Hospitality giant Marriott today disclosed a massive data breach exposing the personal and financial information on as many as a half billion customers who made reservations at any of its Starwood properties over the past four years.
Marriott said the breach involved unauthorized access to a database containing guest information tied to reservations made at Starwood properties on or before Sept. 10, 2018, and that its ongoing investigation suggests the perpetrators had been inside the company’s networks since 2014.
Marriott said the intruders encrypted information from the hacked database (likely to avoid detection by any data-loss prevention tools when removing the stolen information from the company’s network), and that its efforts to decrypt that data set was not yet complete. But so far the hotel network believes that the encrypted data cache includes information on up to approximately 500 million guests who made a reservation at a Starwood property.
“For approximately 327 million of these guests, the information includes some combination of name, mailing address, phone number, email address, passport number, Starwood Preferred Guest account information, date of birth, gender, arrival and departure information, reservation date and communication preferences,” Marriott said in a statement released early Friday morning.
Marriott added that customer payment card data was protected by encryption technology, but that the company couldn’t rule out the possibility the attackers had also made off with the encryption keys needed to decrypt the data.
The hotel chain did not say precisely when in 2014 the breach was thought to have begun, but it’s worth noting that Starwood disclosed its own breach involving more than 50 properties in November 2015, just days after being acquired by Marriott. According to Starwood’s disclosure at the time, that earlier breach stretched back at least one year — to November 2014.
Back in 2015, Starwood said the intrusion involved malicious software installed on cash registers at some of its resort restaurants, gift shops and other payment systems that were not part of the its guest reservations or membership systems.
However, this would hardly be the first time a breach at a major hotel chain ballooned from one limited to restaurants and gift shops into a full-blown intrusion involving guest reservation data. In Dec. 2016, KrebsOnSecurity broke the news that banks were detecting a pattern of fraudulent transactions on credit cards that had one thing in common: They’d all been used during a short window of time at InterContinental Hotels Group (IHG) properties, including Holiday Inns and other popular chains across the United States.
It took IHG more than a month to confirm that finding, but the company said in a statement at the time it believed the intrusion was limited to malware installed at point of sale systems at restaurants and bars of 12 IHG-managed properties between August and December 2016.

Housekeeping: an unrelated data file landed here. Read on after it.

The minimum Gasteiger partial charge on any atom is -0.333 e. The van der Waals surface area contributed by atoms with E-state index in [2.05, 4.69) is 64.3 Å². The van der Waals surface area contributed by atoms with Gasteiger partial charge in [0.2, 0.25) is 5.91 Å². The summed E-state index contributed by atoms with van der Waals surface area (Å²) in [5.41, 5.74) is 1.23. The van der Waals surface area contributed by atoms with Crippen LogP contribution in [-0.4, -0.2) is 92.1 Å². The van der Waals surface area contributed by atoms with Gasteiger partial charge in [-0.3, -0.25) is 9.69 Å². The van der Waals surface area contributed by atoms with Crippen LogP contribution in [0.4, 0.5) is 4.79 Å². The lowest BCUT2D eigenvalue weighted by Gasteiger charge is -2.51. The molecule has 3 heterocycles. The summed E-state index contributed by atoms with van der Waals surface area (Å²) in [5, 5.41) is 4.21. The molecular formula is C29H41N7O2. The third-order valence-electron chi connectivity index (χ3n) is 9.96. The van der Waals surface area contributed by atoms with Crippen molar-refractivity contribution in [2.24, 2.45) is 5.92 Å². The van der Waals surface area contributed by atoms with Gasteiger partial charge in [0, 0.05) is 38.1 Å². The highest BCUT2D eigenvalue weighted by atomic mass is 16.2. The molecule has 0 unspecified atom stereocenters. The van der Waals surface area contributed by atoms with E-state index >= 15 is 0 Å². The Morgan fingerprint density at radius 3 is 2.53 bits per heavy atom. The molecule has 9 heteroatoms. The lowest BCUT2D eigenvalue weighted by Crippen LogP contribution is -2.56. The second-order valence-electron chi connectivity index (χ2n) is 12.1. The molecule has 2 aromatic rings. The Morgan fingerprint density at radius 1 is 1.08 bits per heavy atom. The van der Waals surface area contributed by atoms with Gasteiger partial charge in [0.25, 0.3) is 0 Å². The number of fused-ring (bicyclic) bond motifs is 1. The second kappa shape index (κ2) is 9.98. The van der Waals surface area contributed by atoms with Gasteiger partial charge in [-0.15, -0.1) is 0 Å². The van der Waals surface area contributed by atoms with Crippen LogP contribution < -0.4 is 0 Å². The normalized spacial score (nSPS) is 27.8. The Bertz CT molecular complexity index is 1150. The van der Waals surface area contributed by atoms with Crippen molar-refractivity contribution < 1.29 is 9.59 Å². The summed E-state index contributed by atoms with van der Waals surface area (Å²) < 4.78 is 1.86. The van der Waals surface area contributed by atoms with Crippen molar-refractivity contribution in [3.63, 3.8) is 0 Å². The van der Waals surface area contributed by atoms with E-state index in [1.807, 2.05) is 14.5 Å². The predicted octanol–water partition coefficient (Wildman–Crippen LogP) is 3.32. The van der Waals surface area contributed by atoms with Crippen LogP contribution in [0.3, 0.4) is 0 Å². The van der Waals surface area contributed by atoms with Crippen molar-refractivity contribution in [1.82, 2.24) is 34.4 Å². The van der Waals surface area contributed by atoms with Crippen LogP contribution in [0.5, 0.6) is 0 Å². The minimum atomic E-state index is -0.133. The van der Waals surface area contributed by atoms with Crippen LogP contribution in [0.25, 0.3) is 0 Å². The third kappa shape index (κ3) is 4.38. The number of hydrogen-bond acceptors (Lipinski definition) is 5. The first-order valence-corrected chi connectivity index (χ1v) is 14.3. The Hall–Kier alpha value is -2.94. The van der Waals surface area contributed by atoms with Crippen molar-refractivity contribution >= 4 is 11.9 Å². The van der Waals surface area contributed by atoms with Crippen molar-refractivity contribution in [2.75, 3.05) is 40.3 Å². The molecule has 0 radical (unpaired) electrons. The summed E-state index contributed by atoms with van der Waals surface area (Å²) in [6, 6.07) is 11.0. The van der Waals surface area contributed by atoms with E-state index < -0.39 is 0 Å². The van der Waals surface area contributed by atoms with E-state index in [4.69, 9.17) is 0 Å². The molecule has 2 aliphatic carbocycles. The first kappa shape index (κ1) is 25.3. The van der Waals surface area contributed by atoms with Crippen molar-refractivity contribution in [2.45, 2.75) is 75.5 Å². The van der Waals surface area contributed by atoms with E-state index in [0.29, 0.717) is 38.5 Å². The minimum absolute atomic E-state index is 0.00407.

In April 2017, IHG acknowledged that its investigation showed cash registers at more than 1,000 of its properties were compromised with malicious software designed to siphon customer debit and credit card data — including those used at front desks in certain IHG properties.
Marriott says its own network does not appear to have been affected by this four-year data breach, and that the investigation only identified unauthorized access to the separate Starwood network.
Starwood hotel brands include W Hotels, St. Regis, Sheraton Hotels & Resorts, Westin Hotels & Resorts, Element Hotels, Aloft Hotels, The Luxury Collection, Tribute Portfolio, Le Méridien Hotels & Resorts, Four Points by Sheraton and Design Hotels that participate in the Starwood Preferred Guest (SPG) program.
Marriott is offering affected guests in the United States, Canada and the United Kingdom a free year’s worth of service from WebWatcher, one of several companies that advertise the ability to monitor the cybercrime underground for signs that the customer’s personal information is being traded or sold.
The breach announced today is just the latest in a long string of intrusions involving credit card data stolen from major hotel chains over the past four years — with many chains experiencing multiple breaches. In October 2017, Hyatt Hotels suffered its second card breach in as many years. In July 2017, the Trump Hotel Collection was hit by its third card breach in two years.
In Sept. 2016, Kimpton Hotels acknowledged a breach first disclosed by KrebsOnSecurity. Other breaches first disclosed by KrebsOnSecurity include two separate incidents at White Lodging hotels; a 2015 incident involving card-stealing malware at Mandarin Oriental properites; and a 2015 breach affecting Hilton Hotel properties across the United States.
This is a developing story, and will be updated with analysis soon.